One other quirky problem that I think is specific to FFXIV: While you’re running to the next boss, making your decisions in the loot window, you might encounter a transition to another zone. (In the alliance raids, for example.) If you do, that loot window closes and once you’re in the new zone, you have to re-open it to continue where you left off. It’s very irritating. I try to stop before I get to those transitions, but sometimes I forget.

You might think that would be all there is to complain about in that loot window. We are just getting started!

Obviously the game won’t let you Need on a piece of gear for another class, which is why the button is disabled in the above screenshot. I believe I was playing Dragoon at the time and that’s probably a tank chest piece. If I had been playing a tank, though, I could have clicked on the Need button to roll on it against other tanks. But if I was already wearing that chest piece, or had it in my inventory, after I clicked the Need button, the game would tell me that I already had it and couldn’t roll on it. After I clicked the Need button. (This applies to Greed as well.)

Why does it have to wait until after I click the button to tell me I can’t roll on it? If it knows after I click the button, how does it not know before I click the button? The Need and Greed buttons should both be disabled with an explanatory message to say that I already have the item. For bonus extra credit, the entire item should be disabled so I can’t even select it, so I don’t need to click on the Pass button either.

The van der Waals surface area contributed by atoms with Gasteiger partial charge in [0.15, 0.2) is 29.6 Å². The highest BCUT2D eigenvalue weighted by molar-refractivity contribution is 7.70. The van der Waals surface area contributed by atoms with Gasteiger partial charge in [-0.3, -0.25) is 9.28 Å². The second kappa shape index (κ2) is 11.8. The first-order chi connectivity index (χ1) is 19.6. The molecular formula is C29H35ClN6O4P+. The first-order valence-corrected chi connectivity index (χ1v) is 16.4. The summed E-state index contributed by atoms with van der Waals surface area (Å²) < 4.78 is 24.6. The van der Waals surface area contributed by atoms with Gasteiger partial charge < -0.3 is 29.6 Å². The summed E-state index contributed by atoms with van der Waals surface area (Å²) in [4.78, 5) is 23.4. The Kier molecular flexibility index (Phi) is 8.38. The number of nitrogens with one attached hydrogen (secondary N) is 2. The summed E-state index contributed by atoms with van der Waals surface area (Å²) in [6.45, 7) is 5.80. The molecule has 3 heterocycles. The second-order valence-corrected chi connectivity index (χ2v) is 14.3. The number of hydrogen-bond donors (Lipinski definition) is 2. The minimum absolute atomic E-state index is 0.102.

Now after playing FFXIV for four years or so, your inventory is probably a bit full. You probably moved a lot of gear from your inventory to your retainers for safekeeping. You might not be able to use that tank chest piece now, but if you happen to get it in a Greed roll, you can put it away until some day when you’ll eventually level that tank job to 50. The problem is, once you move that gear to your retainers, that loot window can no longer tell whether you have that gear or not. The game is fine letting you Need on an item that you already have sitting on a retainer.

If you’re a nice person, you can find out if you really need the item or not. If you right-click on a loot item (and this applies almost anywhere in the game), the game provides a Search For Item menu which will search your retainers to see how many of that item you have. So you can use that feature to determine whether you already have one or not, but it’s an extra step.

You might ask, why do I care? What’s the harm in rolling on a piece of gear I already have somewhere on my retainers? I can just throw away the one I don’t need (I don’t think you can sell or trade it). Basically it comes down to not wanting to be a jerk to other players in the group.

Here’s a fairly common situation: Right now I’m leveling my Dragoon from level 50 to 60 by running Alliance Raids. I’m already wearing most of the full set of Demon gear from World of Darkness (the highest tier raid), because last time I played my Dragoon, World of Darkness at 50 was the endgame. I replaced my gear from Labyrinth and Syrcus Tower (the lower tiers) and moved them to my retainers.

Now I’m working on leveling my Dragoon, and often I get Labyrinth or Syrcus Tower in the alliance raid roulettes. After a boss, sometimes I see a piece of Dragoon gear come up as loot. I’m playing Dragoon, so I can roll Need on it. But do I really need it? Maybe, maybe not. I have a lot of the Labyrinth and Syrcus Dragoon sets, but I don’t know if they are complete or not without going through the extra step of using that Search For Item feature. It would be nice to finish the gear sets just for completeness’ sake. I could roll Need on it and throw away the piece if I don’t need it, but what if there’s another Dragoon in the group who just got to 50 and really does need it? It would be rude to deny him his loot.

(I actually just found out that when you reach level 50, the game now gives you a complete set of item level 90 gear, so these days nobody technically “needs” a piece of gear from Labyrinth except for cosmetic purposes.)